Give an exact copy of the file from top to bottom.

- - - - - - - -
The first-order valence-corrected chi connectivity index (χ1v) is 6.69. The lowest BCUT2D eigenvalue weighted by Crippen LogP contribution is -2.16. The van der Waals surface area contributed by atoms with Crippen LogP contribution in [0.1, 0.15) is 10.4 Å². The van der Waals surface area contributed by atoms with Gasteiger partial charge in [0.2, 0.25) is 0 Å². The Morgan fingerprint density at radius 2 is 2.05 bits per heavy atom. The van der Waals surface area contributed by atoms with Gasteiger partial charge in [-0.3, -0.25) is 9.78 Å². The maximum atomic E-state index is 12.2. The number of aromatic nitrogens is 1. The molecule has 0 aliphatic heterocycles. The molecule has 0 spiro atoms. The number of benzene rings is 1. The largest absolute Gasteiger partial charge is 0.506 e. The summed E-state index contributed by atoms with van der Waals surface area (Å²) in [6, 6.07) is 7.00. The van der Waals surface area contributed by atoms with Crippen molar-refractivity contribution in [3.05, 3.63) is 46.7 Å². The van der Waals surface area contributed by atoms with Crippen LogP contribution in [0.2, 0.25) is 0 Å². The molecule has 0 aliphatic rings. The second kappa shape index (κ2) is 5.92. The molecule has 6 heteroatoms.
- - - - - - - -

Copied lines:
The first-order valence-corrected chi connectivity index (χ1v) is 6.69. The lowest BCUT2D eigenvalue weighted by Crippen LogP contribution is -2.16. The van der Waals surface area contributed by atoms with Crippen LogP contribution in [0.1, 0.15) is 10.4 Å². The van der Waals surface area contributed by atoms with Gasteiger partial charge in [0.2, 0.25) is 0 Å². The Morgan fingerprint density at radius 2 is 2.05 bits per heavy atom. The van der Waals surface area contributed by atoms with Gasteiger partial charge in [-0.3, -0.25) is 9.78 Å². The maximum atomic E-state index is 12.2. The number of aromatic nitrogens is 1. The molecule has 0 aliphatic heterocycles. The molecule has 0 spiro atoms. The number of benzene rings is 1. The largest absolute Gasteiger partial charge is 0.506 e. The summed E-state index contributed by atoms with van der Waals surface area (Å²) in [6, 6.07) is 7.00. The van der Waals surface area contributed by atoms with Crippen molar-refractivity contribution in [3.05, 3.63) is 46.7 Å². The van der Waals surface area contributed by atoms with Crippen LogP contribution in [0.2, 0.25) is 0 Å². The molecule has 0 aliphatic rings. The second kappa shape index (κ2) is 5.92. The molecule has 6 heteroatoms.